And… what about all the actresses and celebrities who were sitting in the audience having to listen to this dreck?
You mean the actresses who are, for the most part, wearing gowns specifically designed to show maximum cleavage of cleavage already maximized by underwires, padding, boob tape, and cosmetic surgery? The actresses whose efforts to maximize cleavage exposure has caused the Grammy Awards this year to issue a dress code banning “bare fleshy under curves of the buttocks and buttock crack,” “bare sides or under curvature of the breasts,” and “sheer see-through clothing that could possibly expose female breast nipples.”
Was that really necessary? I mean, what kind of professional musician would need to be told not to expose her nipples? Um… Lady Gaga, Beyoncé, Janet Jackson, Rihanna, Britney Spears...
Oh, but wait… That was the Grammys, and this is the Oscars. This is about actresses. We all know that musicians are paid to put on a show.
Okay… actresses. Actresses who have exposed their breasts off-duty. Let's see... Emma Watson. Penelope Cruz. Elizabeth Hurley. Keira Knightly. Kirsten Dunst. Salma Hayek. And then there was Anne Hathaway at the premiere of Les Miz… the film for which she would win a Golden Globe, the Screen Actors Guild Award, the BAFTA Award, and the Academy Award for Best Supporting Actress. Does any celebrity really not know that there will be a fleet of paparazzi hoping to get a crotch shot when a famous actress gets out of a car? Does any celebrity seriously think it’s not going to be an issue to go without underwear while making that maneuver?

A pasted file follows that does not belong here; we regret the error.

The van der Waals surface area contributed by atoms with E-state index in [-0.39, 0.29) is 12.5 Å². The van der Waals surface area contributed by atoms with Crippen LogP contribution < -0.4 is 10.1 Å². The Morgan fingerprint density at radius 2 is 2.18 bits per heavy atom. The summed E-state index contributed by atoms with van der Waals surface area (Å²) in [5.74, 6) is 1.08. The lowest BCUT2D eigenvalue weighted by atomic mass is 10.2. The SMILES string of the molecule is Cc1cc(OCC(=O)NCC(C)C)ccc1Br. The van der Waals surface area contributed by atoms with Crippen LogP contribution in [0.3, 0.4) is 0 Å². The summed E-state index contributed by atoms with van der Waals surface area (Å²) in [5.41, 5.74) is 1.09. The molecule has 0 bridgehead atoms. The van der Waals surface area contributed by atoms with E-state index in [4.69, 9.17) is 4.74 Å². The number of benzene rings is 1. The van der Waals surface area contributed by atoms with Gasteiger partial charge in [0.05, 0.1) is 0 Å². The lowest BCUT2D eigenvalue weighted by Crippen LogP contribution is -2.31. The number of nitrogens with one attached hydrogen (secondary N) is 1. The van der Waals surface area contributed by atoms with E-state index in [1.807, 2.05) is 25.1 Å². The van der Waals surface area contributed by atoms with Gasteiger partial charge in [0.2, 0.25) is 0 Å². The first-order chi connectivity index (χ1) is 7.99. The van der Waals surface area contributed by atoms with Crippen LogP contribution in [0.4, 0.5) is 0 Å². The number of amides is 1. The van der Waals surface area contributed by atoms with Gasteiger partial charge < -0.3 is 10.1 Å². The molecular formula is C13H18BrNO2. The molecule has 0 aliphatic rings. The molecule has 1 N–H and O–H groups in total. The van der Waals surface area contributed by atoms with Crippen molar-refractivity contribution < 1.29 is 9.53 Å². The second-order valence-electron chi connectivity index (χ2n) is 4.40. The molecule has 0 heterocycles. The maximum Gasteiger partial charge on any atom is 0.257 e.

And I am hearing it already… Don’t blame the victims! If Anne Hathaway wants to go commando, well, that’s her own damn business! If these celebrities are forced by their publicists and studios to show ever-more-daring décolletage, who can fault them for the inevitable wardrobe malfunctions.
And what about those pioneer women on Oregon Trail crossing hundreds of rivers on makeshift rafts on their way from Kansas to the Pacific? Not even an Olympic swimmer could keep her head above the water with eight yards of fabric wrapping themselves around her legs. And what about those tight-laced corsets… 80 pounds of pressure per square inch causing miscarriages, displacing organs, increasing blood pressure and restricting breathing.
The Clothing Reform Movement was an organized attempt on the part of those First Wave Feminists to reject the traditional garments for women in favor of safety, practicality, and clothing that would actually allow for full range of human movement. Because women are, you know... human.
It was an awesome movement. The women who had the courage to wear the bloomer costume—harem pants over a short skirt—were met with taunts and catcalls, barrages of excrement, and violence. Actually, “bloomer” was a dismissive and insulting term invented by the media. The activists who wore the outfit called it the “American Dress” or “Reform Costume.” They were deeply involved in abolition, temperance (which was a movement confronting domestic violence), and women’s rights. They were a real movement. Yeah, movement.